If a new program doesn’t replace the Ontario Tire Stewardship, Bob Ward fears tire dumping could return, raising the risk for another Hagersville fire.
Count Bob Ward as someone who will miss the Ontario Tire Stewardship.
The Ontario government announced it will shut the program down by the end of 2018 following a Toronto Star investigation that showed numerous nefarious activities taking place within the agency.
Suspicious money transfers, fraud allegations and wasteful spending at the executive level were uncovered by the Star. Thousands of dollars were spent on luxury trips, fine wine and donations to the provincial Liberal party, the Star’s investigation found. Its stories also exposed executive fraud allegations from bank transfers deemed questionable and highlighted by the Financial Transactions and Reports Analysis Centre, a federal investigation organization that looks into money laundering and terrorism.
It “frustrated me to no end when I found out these executives were abusing this and taking this money themselves,” said Ward, owner of The Auto Guys in St. Thomas Ontario and vice president of the Automotive Aftermarket Retailers of Ontario.
“We need this program because it virtually eliminates the unnecessary dumping of tires,” Ward added. “That’s what the whole thing was designed to do — to find a viable source for these tires to get recycled and brought back in, rather than be disposed of (irresponsibly). It’s an awesome program.”
The agency collects eco-fees when tires are purchased. These fees go towards costs associated with recycling tires. Ward’s fear is that people will go back to the old practice of dumping tires in empty fields or on the side of the road and we could see another Hagersville tire fire, which burned for 17 days in 1990. It drove 4,000 people from their homes and cost more than $15 million (more than $25 million in today’s dollars) to fight.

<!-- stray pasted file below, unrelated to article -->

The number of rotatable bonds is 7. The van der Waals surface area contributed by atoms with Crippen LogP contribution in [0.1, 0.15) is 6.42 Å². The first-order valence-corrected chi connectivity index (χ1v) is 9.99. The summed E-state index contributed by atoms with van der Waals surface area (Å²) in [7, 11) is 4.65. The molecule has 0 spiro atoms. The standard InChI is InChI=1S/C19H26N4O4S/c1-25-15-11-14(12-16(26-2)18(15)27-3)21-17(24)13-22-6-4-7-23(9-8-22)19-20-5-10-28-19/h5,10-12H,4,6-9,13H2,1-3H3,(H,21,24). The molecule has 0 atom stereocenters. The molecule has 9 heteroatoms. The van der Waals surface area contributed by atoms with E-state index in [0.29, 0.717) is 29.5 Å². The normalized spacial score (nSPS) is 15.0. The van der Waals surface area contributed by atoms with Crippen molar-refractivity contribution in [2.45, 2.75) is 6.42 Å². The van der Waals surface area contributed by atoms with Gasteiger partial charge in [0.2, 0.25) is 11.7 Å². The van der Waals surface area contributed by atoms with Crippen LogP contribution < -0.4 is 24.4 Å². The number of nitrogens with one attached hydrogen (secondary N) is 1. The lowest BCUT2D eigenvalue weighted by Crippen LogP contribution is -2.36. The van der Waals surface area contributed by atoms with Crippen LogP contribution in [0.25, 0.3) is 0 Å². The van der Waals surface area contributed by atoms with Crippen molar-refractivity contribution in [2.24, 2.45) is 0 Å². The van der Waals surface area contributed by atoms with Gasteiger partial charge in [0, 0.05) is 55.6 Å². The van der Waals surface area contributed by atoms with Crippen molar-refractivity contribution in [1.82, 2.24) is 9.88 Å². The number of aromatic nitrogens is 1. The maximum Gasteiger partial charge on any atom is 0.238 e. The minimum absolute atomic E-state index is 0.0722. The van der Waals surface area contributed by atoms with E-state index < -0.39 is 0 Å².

“That was horrific,” Ward recalled.
“We need this program because it virtually eliminates the unnecessary dumping of tires.”
Bob Ward, The Auto Guys and AARO
About $70 million is collected by retailers from consumers for the agency every year, according to the Star. Ward would like to see a third party come in and oversee a new system of recycling tires and have fees dropped if so much revenue is being collected through the program.
“People really don’t mind,” paying the fees, he continued. And they’re used to it. “It’s on everything. I mean, it’s on electronics, it’s on oil filters, it’s on a container that oil products come in. Personally, I don’t mind paying these fees knowing that these products are going to be responsibly disposed of or recycled.”
The loss of the program may not impact the aftermarket industry, but Ward sees possible long-lasting ripple effects elsewhere. Many businesses have been successful in using recycled tires for different products, such as in asphalt, playground pads, track and field tracks, ground cover in landscaping and others, he said. “And that’s all because of the program.”
Should the option of recycled tires no longer be available, “then these people are going to have to renegotiate where they get their source rubbers from. That’s a big thing and it’s going to drive the price up.”